Spencer's The Faerie Queene
Book IV Canto II
Blandamour winnes false Florimell,
Paridell for her striues,
They are accorded: Agape
doth lengthen her sonnes liues.
Firebrand of hell first tynd in Phlegeton,
By thousand furies, and from thence out throwen
Into this world, to worke confusion,
And set it all on fire by force vnknowen,
Is wicked discord, whose small sparkes once blowen
None but a God or godlike man can slake;
Such as was Orpheus, that when strife was growen
Amongst those famous ympes of Greece, did take
His siluer Harpe in hand, and shortly friends them make.
Or such as that celestiall Psalmist was,
That when the wicked feend his Lord tormented,
With heauenly notes, that did all other pas,
The outrage of his furious fit relented.
Such Musicke is wise words with time concented,
To moderate stiffe minds, disposd to striue:
Such as that prudent Romane well inuented,
What time his people into partes did riue,
Them reconcyld againe, and to their homes did driue.
Such vs'd wise Glauce to that wrathfull knight,
To calme the tempest of his troubled thought:
Yet Blandamour with termes of foule despight,
And Paridell her scornd, and set at nought,
As old and crooked and not good for ought.
Both they vnwise, and warelesse of the euill,
That by themselues vnto themselues is wrought,
Through that false witch, and that foule aged dreuill,
The one a feend, the other an incarnate deuill.
With whom as they thus rode accompanide,
They were encountred of a lustie Knight,
That had a goodly Ladie by his side,
To whom he made great dalliance and delight.
It was to weete the bold Sir Ferraugh hight,
He that from Braggadocchio whilome reft
The snowy Florimell, whose beautie bright
Made him seeme happie for so glorious theft;
Yet was it in due triall but a wandring weft.
Which when as Blandamour, whose fancie light
Was alwaies flitting as the wauering wind,
After each beautie, that appeard in sight,
Beheld, eftsoones it prickt his wanton mind
With sting of lust, that reasons eye did blind,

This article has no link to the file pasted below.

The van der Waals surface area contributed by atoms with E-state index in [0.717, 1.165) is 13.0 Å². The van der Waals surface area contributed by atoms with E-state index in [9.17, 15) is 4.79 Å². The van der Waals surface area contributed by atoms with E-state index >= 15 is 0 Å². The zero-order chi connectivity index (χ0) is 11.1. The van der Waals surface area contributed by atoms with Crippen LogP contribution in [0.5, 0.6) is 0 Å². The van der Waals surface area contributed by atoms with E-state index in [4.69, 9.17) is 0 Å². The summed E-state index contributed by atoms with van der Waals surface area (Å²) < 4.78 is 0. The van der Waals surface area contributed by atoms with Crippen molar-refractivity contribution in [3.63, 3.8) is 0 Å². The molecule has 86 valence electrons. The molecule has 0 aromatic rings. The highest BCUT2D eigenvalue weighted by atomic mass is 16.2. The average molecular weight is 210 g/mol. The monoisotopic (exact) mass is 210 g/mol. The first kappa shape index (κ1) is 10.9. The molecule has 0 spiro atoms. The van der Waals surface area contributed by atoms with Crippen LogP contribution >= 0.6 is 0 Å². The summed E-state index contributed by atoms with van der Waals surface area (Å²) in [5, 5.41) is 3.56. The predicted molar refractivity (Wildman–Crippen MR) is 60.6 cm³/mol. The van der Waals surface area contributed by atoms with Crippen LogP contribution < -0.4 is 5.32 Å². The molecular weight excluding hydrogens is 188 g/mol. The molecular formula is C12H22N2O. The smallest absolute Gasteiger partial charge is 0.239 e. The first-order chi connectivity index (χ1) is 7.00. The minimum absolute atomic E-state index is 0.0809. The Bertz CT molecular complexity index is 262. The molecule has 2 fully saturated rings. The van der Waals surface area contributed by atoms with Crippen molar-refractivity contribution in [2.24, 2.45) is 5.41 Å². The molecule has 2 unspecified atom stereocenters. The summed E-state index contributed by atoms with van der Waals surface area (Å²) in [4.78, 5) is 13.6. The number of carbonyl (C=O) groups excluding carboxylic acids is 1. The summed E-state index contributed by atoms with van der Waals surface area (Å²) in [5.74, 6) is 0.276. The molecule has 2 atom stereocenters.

That to Sir Paridell these words he sent;
Sir knight why ride ye dumpish thus behind,
Since so good fortune doth to you present
So fayre a spoyle, to make you ioyous meriment?
But Paridell that had too late a tryall
Of the bad issue of his counsell vaine,
List not to hearke, but made this faire denyall;
Last turne was mine, well proued to my paine,
This now be yours, God send you better gaine.
Whose scoffed words he taking halfe in scorne,
Fiercely forth prickt his steed as in disdaine,
Against that Knight, ere he him well could torne
By meanes whereof he hath him lightly ouerborne.
Who with the sudden stroke astonisht sore,
Vpon the ground a while in slomber lay;
The whiles his loue away the other bore,
And shewing her, did Paridell vpbray;
Lo sluggish Knight the victors happie pray:
So fortune friends the bold: whom Paridell
Seeing so faire indeede, as he did say,
His hart with secret enuie gan to swell,
And inly grudge at him, that he had sped so well.
Nathlesse proud man himselfe the other deemed,
Hauing so peerelesse paragon ygot:
For sure the fayrest Florimell him seemed,
To him was fallen for his happie lot,
Whose like aliue on earth he weened not:
Therefore he her did court, did serue, did wooe,
With humblest suit that he imagine mot,
And all things did deuise, and all things dooe,
That might her loue prepare, and liking win theretoo.
She in regard thereof him recompenst
With golden words, and goodly countenance,
And such fond fauours sparingly dispenst:
Sometimes him blessing with a light eye-glance,
And coy lookes tempring with loose dalliance;
Sometimes estranging him in sterner wise,
That hauing cast him in a foolish trance,
He seemed brought to bed in Paradise,
And prou'd himselfe most foole, in what he seem'd most wise.
So great a mistresse of her art she was,
And perfectly practiz'd in womans craft,
That though therein himselfe he thought to pas,
And by his false allurements wylie draft
Had thousand women of their loue beraft,
Yet now he was surpriz'd: for that false spright,
Which that same witch had in this forme engraft,
Was so expert in euery subtile slight,
That it could ouerreach the wisest earthly wight.
Yet he to her did dayly seruice more,
And dayly more deceiued was thereby;
Yet Paridell him enuied therefore,
As seeming plast in sole felicity:
So blind is lust, false colours to descry.
But Ate soone discouering his desire,